Even more interesting was the fact that something like 95% of those lost hours come from small businesses with less than 500 employees. Of course, that’s mostly due to the fact that there are so many small businesses compared to larger firms, but I’m sure there’s also a “we can’t afford disaster recovery or high availability” mentality at work. How many of those lost hours could be reclaimed if businesses realized that in the era of virtualization, DR and HA no longer require specialized hardware and expensive duplication of resources?

Server virtualization combined with storage virtualization software makes it possible to use standard server hardware and disks—fancy arrays entirely optional—to make disaster recovery what it should always be—a last resort—by assuring business continuity and zero-downtime recovery with synchronous replication. It works if you have 200 TB of data spread across multiple metro clusters, and it works if you’re a small business dependent on a private cloud. Adding storage virtualization software to your virtualization playbook means you can put all your hardware to work, all the time, and stop worrying about being a downtime statistic.

Photo by Justin Marty

Friday, 3 June 2011

Videos from Citrix Synergy 2011; Latest Whitepaper and Webcast - The Storage Virtualization for Rock Stars Webcast Series Part 1: Hitting the Perfect Chord in Storage Efficiency

Check out the latest Webcast: The Storage Virtualization for Rock Stars Webcast Series Part 1: Hitting the Perfect Chord in Storage Efficiency

Brian Madden at Citrix Synergy 2011: A video demo of DataCore
In this video from Citrix Synergy 2011 San Francisco, Datacore's Rob Griffin shows off SANsymphony-V and how it can be used to virtualize storage for VDI environments.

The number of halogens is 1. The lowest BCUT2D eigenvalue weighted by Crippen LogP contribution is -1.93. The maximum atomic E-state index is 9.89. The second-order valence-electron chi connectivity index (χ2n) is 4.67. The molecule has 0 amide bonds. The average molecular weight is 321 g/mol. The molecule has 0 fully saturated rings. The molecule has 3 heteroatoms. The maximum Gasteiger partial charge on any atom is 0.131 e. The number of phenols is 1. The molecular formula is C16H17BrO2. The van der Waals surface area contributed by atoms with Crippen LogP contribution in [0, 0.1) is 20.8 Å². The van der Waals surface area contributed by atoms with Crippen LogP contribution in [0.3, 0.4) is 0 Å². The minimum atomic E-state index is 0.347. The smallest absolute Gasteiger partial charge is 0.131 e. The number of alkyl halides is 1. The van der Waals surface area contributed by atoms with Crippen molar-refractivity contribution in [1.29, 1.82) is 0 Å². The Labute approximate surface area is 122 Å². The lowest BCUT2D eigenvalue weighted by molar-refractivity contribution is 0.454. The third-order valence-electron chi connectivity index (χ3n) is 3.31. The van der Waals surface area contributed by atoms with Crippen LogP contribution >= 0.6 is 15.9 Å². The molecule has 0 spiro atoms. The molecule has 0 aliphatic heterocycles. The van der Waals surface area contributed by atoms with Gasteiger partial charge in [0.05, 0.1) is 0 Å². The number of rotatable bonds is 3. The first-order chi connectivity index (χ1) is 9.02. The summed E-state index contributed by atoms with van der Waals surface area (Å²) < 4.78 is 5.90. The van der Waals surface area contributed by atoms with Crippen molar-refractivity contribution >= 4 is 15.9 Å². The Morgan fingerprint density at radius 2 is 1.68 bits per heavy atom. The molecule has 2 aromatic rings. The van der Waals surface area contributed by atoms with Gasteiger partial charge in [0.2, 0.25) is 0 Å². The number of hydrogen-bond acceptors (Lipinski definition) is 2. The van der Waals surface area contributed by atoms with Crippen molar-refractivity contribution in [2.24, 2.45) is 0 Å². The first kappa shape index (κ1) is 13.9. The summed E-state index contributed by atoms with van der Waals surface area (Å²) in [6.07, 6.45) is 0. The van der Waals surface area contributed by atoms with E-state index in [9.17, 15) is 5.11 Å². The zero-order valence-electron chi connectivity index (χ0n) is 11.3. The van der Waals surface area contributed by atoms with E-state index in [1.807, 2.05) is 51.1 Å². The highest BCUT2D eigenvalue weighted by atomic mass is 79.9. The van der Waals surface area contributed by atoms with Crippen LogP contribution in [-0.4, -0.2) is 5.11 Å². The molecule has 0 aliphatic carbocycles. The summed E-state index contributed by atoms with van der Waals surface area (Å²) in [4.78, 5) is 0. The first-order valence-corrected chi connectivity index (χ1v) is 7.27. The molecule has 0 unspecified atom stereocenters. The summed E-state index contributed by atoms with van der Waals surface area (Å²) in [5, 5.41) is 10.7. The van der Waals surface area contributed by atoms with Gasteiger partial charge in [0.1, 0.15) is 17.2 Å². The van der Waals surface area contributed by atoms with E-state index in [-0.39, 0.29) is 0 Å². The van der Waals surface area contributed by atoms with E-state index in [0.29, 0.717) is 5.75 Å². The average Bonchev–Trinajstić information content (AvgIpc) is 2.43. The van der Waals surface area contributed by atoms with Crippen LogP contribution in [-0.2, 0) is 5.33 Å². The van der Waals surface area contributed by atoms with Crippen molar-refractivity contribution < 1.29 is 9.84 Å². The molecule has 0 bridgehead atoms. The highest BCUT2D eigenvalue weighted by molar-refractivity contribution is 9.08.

VMblog interviews Matt Zucker on DataCore at Citrix Synergy 2011


and at:

Sabrina Gelado Interview at the Citrix Synergy Both

DailyMotion creates a DataCore Video Playlist

Are You Getting Storage Efficiency Backwards?


SNSeurope DataCore Customer Video

Thursday, 2 June 2011

Are You Getting Storage Efficiency Backwards?

Private cloud storage has been much in the news lately: it’s well up along the “hype cycle.” So it was refreshing to see some cautionary words from IBM the other day at the company’s Storage Innovation Executive Summit. Although Big Blue is one of the biggest players in cloud computing—they have a stake in every aspect of it—VP Dan Galvan warned attendees about a common misconception that’s fueling a lot of the private cloud storage hype.

“Cloud computing isn't about storage efficiency. It’s backward, because storage efficiency is how you enable the private cloud.” He went on to recommend implementing technologies such as storage virtualization, automated tiering, and thin provisioning as first steps towards the efficiency needed for private cloud storage.

Exactly right. Couldn’t have said it better myself, even though I’ve had years of practice talking about just those technologies. Talking, and listening to the customers who have used them to increase their storage efficiency.

Along the way I’ve learned that storage efficiency has multiple dimensions, and you have to take them all into account in solving your storage equation. There’s the technical dimension, which involves parameters like storage utilization, performance, power consumption, and the like. There’s the business dimension, where the numbers are about total cost of ownership and ROI. And there’s the operational dimension, which, due to the rapid proliferation of data, is straight out of the Red Queen’s race in Through the Looking Glass: running as fast as you can just to stay in one place.

The only way to optimize all three of these storage efficiency dimensions is to follow the logic of virtualization all the way to the end. Just as you wouldn’t lock your server virtualization capabilities up in a single server box, you shouldn’t lock your storage virtualization capabilities up in a single array. With storage virtualization software that can run on the same standard server hardware you use for application virtualization, and which can virtualize all your storage, regardless of vendor, you’ll not only nail the technical numbers, but extend your existing storage investment for an even better ROI. And being able to manage all your storage assets from a single point, creating virtual disks with a few mouse clicks, means that IT will be doing a lot less running around.

Doing it any other way is just backwards.

Photo by Ross Berteig